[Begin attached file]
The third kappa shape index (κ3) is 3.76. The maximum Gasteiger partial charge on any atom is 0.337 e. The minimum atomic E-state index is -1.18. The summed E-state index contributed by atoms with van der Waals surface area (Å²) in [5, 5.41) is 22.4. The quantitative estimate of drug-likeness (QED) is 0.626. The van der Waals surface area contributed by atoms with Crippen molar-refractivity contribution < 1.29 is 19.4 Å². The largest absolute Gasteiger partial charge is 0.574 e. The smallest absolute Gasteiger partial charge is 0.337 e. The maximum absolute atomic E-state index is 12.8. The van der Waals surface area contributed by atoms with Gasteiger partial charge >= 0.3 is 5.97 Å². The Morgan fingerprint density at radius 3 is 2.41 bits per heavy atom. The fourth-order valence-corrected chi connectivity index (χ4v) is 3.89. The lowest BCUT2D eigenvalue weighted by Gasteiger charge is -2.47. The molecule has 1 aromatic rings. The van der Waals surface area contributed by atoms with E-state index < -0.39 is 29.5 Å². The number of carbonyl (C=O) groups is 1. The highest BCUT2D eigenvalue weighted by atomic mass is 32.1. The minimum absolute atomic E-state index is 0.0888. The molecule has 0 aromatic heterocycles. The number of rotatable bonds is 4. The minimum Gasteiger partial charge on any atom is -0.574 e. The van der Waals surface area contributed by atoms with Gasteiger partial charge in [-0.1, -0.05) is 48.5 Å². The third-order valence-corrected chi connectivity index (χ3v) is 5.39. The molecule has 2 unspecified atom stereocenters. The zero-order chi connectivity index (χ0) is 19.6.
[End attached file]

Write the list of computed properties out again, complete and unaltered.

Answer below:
The third kappa shape index (κ3) is 3.76. The maximum Gasteiger partial charge on any atom is 0.337 e. The minimum atomic E-state index is -1.18. The summed E-state index contributed by atoms with van der Waals surface area (Å²) in [5, 5.41) is 22.4. The quantitative estimate of drug-likeness (QED) is 0.626. The van der Waals surface area contributed by atoms with Crippen molar-refractivity contribution < 1.29 is 19.4 Å². The largest absolute Gasteiger partial charge is 0.574 e. The smallest absolute Gasteiger partial charge is 0.337 e. The maximum absolute atomic E-state index is 12.8. The van der Waals surface area contributed by atoms with Gasteiger partial charge >= 0.3 is 5.97 Å². The Morgan fingerprint density at radius 3 is 2.41 bits per heavy atom. The fourth-order valence-corrected chi connectivity index (χ4v) is 3.89. The lowest BCUT2D eigenvalue weighted by Gasteiger charge is -2.47. The molecule has 1 aromatic rings. The van der Waals surface area contributed by atoms with E-state index < -0.39 is 29.5 Å². The number of carbonyl (C=O) groups is 1. The highest BCUT2D eigenvalue weighted by atomic mass is 32.1. The minimum absolute atomic E-state index is 0.0888. The molecule has 0 aromatic heterocycles. The number of rotatable bonds is 4. The minimum Gasteiger partial charge on any atom is -0.574 e. The van der Waals surface area contributed by atoms with Gasteiger partial charge in [-0.1, -0.05) is 48.5 Å². The third-order valence-corrected chi connectivity index (χ3v) is 5.39. The molecule has 2 unspecified atom stereocenters. The zero-order chi connectivity index (χ0) is 19.6.